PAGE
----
Damp housing, gas stoves, and the burden of childhood asthma in Australia

19 Apr Damp housing, gas stoves, and the burden of childhood asthma in Australia

Several indoor environmental risk factors can be associated with allergy and asthma prevalence. Combustion, the process of burning something, when done indoors produces the gases: nitrogen dioxide, and carbon monoxide. Investigations have shown the relationship between indoor combustion and the development or exacerbation of asthma. Sources of combustion in the home may include some heating devices and gas stoves used for cooking. A recent investigation by Dr Luke Knibbs of the University of Queensland aimed to determine the proportion of the national childhood asthma burden associated with exposure to dampness and gas stoves in Australian homes.

Dr Knibbs found that “12% of childhood asthma is attributable to exposure to gas stoves used for cooking, and eight percent is linked to household dampness”. He also says that cooking with gas releases chemicals such as nitrogen dioxide and formaldehyde, which causes inflammation in the airways and exacerbates asthma. “With 38 percent of Australian homes using natural gas for stovetop cooking, this is a common problem”.

Dr Knibbs says “Using high-efficiency range-hoods could reduce the amount of childhood asthma associated with gas stoves from 12 percent to just three percent”. “The preferred option is to make sure the range-hood is vented outdoors, rather than a hood that recirculates the air.  “Even in homes without a range-hood, opening windows during and after cooking can help reduce exposure”.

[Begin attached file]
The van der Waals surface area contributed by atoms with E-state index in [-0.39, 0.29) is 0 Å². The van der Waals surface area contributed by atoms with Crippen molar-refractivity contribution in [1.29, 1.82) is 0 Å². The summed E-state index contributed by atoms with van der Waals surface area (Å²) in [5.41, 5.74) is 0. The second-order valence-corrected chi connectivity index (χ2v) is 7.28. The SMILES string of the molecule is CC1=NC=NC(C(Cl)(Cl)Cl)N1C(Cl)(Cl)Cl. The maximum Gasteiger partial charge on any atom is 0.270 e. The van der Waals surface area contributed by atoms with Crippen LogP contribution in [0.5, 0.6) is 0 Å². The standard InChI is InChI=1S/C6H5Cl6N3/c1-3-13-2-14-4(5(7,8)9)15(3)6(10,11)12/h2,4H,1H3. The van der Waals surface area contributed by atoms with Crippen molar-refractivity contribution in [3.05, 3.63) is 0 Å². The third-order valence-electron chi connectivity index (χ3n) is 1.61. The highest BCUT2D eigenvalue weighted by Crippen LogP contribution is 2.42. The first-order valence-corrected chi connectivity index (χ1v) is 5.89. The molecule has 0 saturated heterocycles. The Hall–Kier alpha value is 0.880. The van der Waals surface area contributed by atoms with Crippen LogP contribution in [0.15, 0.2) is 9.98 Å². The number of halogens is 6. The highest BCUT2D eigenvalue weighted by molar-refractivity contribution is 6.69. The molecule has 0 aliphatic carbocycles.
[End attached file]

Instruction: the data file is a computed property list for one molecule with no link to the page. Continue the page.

To help reduce the impact of damp environments he recommends more ventilation in houses (increasing fresh air), using room dehumidifiers, and limiting use of clothes dryers indoors.

The researchers concluded that the exposure to damp housing and gas stoves is common in Australia, and is associated with a considerable proportion of the childhood asthma burden. Strategies for reducing exposure to damp environments and gas combustion products should be communicated to parents of children with or at risk of asthma.